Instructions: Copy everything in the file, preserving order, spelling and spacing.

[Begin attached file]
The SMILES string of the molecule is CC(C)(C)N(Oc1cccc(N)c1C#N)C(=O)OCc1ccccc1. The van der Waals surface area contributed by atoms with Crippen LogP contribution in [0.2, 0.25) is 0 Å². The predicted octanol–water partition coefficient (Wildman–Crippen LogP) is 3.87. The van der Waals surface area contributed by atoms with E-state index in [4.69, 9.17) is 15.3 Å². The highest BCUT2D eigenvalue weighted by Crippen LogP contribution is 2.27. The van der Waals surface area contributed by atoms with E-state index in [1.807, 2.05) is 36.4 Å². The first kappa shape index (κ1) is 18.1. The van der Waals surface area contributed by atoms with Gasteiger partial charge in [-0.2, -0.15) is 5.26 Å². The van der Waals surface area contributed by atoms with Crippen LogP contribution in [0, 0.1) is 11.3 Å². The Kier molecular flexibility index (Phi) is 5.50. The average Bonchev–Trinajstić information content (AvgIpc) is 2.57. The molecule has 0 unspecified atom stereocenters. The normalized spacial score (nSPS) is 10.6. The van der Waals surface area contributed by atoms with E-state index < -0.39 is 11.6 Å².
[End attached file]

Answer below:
The SMILES string of the molecule is CC(C)(C)N(Oc1cccc(N)c1C#N)C(=O)OCc1ccccc1. The van der Waals surface area contributed by atoms with Crippen LogP contribution in [0.2, 0.25) is 0 Å². The predicted octanol–water partition coefficient (Wildman–Crippen LogP) is 3.87. The van der Waals surface area contributed by atoms with E-state index in [4.69, 9.17) is 15.3 Å². The highest BCUT2D eigenvalue weighted by Crippen LogP contribution is 2.27. The van der Waals surface area contributed by atoms with E-state index in [1.807, 2.05) is 36.4 Å². The first kappa shape index (κ1) is 18.1. The van der Waals surface area contributed by atoms with Gasteiger partial charge in [-0.2, -0.15) is 5.26 Å². The van der Waals surface area contributed by atoms with Crippen LogP contribution in [0, 0.1) is 11.3 Å². The Kier molecular flexibility index (Phi) is 5.50. The average Bonchev–Trinajstić information content (AvgIpc) is 2.57. The molecule has 0 unspecified atom stereocenters. The normalized spacial score (nSPS) is 10.6. The van der Waals surface area contributed by atoms with E-state index < -0.39 is 11.6 Å².